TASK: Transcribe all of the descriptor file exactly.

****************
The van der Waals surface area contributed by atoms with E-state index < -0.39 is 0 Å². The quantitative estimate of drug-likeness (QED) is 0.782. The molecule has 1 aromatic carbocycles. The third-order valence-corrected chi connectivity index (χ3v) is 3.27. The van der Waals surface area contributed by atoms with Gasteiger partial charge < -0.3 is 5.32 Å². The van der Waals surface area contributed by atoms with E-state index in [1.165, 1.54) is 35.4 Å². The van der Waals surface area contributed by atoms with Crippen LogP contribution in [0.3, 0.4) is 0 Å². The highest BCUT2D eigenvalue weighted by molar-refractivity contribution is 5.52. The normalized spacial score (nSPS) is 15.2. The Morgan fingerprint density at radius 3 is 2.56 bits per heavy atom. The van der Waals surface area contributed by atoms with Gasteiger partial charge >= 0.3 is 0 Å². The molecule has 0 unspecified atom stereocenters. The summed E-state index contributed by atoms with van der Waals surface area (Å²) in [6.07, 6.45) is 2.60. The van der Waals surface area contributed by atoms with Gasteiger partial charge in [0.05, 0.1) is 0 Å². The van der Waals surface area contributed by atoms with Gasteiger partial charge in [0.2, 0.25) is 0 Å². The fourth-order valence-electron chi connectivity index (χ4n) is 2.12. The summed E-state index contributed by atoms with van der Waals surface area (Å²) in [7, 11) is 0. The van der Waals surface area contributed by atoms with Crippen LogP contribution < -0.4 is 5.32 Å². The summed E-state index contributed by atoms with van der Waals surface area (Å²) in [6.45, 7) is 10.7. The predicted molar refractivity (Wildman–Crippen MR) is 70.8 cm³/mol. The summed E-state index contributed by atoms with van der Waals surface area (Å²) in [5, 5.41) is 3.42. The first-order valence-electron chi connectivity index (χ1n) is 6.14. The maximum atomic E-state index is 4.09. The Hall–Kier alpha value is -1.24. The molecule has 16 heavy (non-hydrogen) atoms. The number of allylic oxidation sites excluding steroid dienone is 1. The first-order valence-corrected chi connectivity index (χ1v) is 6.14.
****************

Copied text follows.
The van der Waals surface area contributed by atoms with E-state index < -0.39 is 0 Å². The quantitative estimate of drug-likeness (QED) is 0.782. The molecule has 1 aromatic carbocycles. The third-order valence-corrected chi connectivity index (χ3v) is 3.27. The van der Waals surface area contributed by atoms with Gasteiger partial charge < -0.3 is 5.32 Å². The van der Waals surface area contributed by atoms with E-state index in [1.165, 1.54) is 35.4 Å². The van der Waals surface area contributed by atoms with Crippen LogP contribution in [0.3, 0.4) is 0 Å². The highest BCUT2D eigenvalue weighted by molar-refractivity contribution is 5.52. The normalized spacial score (nSPS) is 15.2. The Morgan fingerprint density at radius 3 is 2.56 bits per heavy atom. The van der Waals surface area contributed by atoms with Gasteiger partial charge >= 0.3 is 0 Å². The molecule has 0 unspecified atom stereocenters. The summed E-state index contributed by atoms with van der Waals surface area (Å²) in [6.07, 6.45) is 2.60. The van der Waals surface area contributed by atoms with Gasteiger partial charge in [0.05, 0.1) is 0 Å². The van der Waals surface area contributed by atoms with Gasteiger partial charge in [0.2, 0.25) is 0 Å². The fourth-order valence-electron chi connectivity index (χ4n) is 2.12. The summed E-state index contributed by atoms with van der Waals surface area (Å²) in [7, 11) is 0. The van der Waals surface area contributed by atoms with Crippen LogP contribution < -0.4 is 5.32 Å². The summed E-state index contributed by atoms with van der Waals surface area (Å²) in [6.45, 7) is 10.7. The predicted molar refractivity (Wildman–Crippen MR) is 70.8 cm³/mol. The summed E-state index contributed by atoms with van der Waals surface area (Å²) in [5, 5.41) is 3.42. The first-order valence-electron chi connectivity index (χ1n) is 6.14. The maximum atomic E-state index is 4.09. The Hall–Kier alpha value is -1.24. The molecule has 16 heavy (non-hydrogen) atoms. The number of allylic oxidation sites excluding steroid dienone is 1. The first-order valence-corrected chi connectivity index (χ1v) is 6.14.